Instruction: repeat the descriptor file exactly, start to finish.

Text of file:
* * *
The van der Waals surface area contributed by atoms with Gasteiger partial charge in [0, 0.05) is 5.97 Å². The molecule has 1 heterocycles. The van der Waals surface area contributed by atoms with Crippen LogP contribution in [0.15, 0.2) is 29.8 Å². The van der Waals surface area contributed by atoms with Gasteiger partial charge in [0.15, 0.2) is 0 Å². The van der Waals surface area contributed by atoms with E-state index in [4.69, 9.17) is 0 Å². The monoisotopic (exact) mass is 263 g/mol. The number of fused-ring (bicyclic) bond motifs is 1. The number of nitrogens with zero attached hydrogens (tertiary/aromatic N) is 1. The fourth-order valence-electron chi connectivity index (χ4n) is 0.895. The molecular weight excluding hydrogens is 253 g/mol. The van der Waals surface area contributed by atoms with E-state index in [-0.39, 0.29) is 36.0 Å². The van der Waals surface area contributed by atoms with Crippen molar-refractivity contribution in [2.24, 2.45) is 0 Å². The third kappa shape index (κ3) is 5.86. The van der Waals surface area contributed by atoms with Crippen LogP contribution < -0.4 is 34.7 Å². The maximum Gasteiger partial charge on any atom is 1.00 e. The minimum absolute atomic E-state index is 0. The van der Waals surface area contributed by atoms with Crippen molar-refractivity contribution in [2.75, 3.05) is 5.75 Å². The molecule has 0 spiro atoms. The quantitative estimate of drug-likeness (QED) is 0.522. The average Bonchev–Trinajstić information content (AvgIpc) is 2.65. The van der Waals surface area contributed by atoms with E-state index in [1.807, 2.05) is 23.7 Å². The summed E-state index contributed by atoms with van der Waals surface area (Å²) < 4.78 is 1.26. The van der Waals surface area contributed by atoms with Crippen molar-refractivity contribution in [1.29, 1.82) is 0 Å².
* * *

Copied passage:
The van der Waals surface area contributed by atoms with Gasteiger partial charge in [0, 0.05) is 5.97 Å². The molecule has 1 heterocycles. The van der Waals surface area contributed by atoms with Crippen LogP contribution in [0.15, 0.2) is 29.8 Å². The van der Waals surface area contributed by atoms with Gasteiger partial charge in [0.15, 0.2) is 0 Å². The van der Waals surface area contributed by atoms with E-state index in [4.69, 9.17) is 0 Å². The monoisotopic (exact) mass is 263 g/mol. The number of fused-ring (bicyclic) bond motifs is 1. The number of nitrogens with zero attached hydrogens (tertiary/aromatic N) is 1. The fourth-order valence-electron chi connectivity index (χ4n) is 0.895. The molecular weight excluding hydrogens is 253 g/mol. The van der Waals surface area contributed by atoms with E-state index in [-0.39, 0.29) is 36.0 Å². The van der Waals surface area contributed by atoms with Crippen molar-refractivity contribution in [2.24, 2.45) is 0 Å². The third kappa shape index (κ3) is 5.86. The van der Waals surface area contributed by atoms with Crippen LogP contribution < -0.4 is 34.7 Å². The maximum Gasteiger partial charge on any atom is 1.00 e. The minimum absolute atomic E-state index is 0. The van der Waals surface area contributed by atoms with Crippen molar-refractivity contribution in [2.75, 3.05) is 5.75 Å². The molecule has 0 spiro atoms. The quantitative estimate of drug-likeness (QED) is 0.522. The average Bonchev–Trinajstić information content (AvgIpc) is 2.65. The van der Waals surface area contributed by atoms with E-state index in [1.807, 2.05) is 23.7 Å². The summed E-state index contributed by atoms with van der Waals surface area (Å²) < 4.78 is 1.26. The van der Waals surface area contributed by atoms with Crippen molar-refractivity contribution in [1.29, 1.82) is 0 Å².